David:

I live in Northern California and if you are close by I'd be happy to show you. If not email me at blansky@aol.com and I'll critique whatever you like. The catch lights in the eyes will tell you a lot about the lights and where they are placed. The closer the light the less defined it is in the catchlight. It's like the difference between the effect of the harsh sunlight, which is pinpoint and a cloudy day which is diffused light.

Way back, when someone came up with the idea to diffuse the light they came up with using an umbrella. It was and still is a great light. However the light tends to head off in too many directions. So someone came up with the softbox to control it better. Both have a great quality of light but the softbox enables you to control the light direction better and to feather the light. It can keep the light from striking the lens and as well keep it off the background, if that is what you want.

A classic setup is to put the umbrella behind the camera as a fill light. Then use the softbox as your mainlight up close at about a 45 degree angle. Set the umbrella at F5.6 and the mainlight at F8 and you have a 3:1 lighting ratio. When using negs set the camera at F5.6 and shoot away. Move the mainlight for different lighting patterns. Keep the light so the catchlights are at about 10 o'clock or 2 o'clock in the eyes. A nice soft effect is to have the light so there is a nice triangle of highlight just below the closest eye.(this is caused by the nose blocking the light). Anyway play around with light and you'll see it.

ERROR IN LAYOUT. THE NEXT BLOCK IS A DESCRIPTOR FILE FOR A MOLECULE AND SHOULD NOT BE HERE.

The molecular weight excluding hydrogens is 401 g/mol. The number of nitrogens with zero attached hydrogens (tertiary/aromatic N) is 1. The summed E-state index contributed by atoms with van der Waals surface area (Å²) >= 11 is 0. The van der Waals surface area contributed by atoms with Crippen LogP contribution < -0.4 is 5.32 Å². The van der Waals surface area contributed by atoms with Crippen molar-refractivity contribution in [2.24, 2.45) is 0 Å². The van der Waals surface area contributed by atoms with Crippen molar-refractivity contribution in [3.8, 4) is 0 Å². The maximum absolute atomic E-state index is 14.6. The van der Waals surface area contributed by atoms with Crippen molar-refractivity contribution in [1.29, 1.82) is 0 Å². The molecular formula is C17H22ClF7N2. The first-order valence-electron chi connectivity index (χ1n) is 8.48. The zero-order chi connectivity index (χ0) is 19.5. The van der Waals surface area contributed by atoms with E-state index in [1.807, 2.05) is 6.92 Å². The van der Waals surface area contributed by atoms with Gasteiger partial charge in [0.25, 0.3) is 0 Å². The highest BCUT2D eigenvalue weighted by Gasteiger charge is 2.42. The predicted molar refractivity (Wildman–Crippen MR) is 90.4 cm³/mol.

Later,

Michael McBlane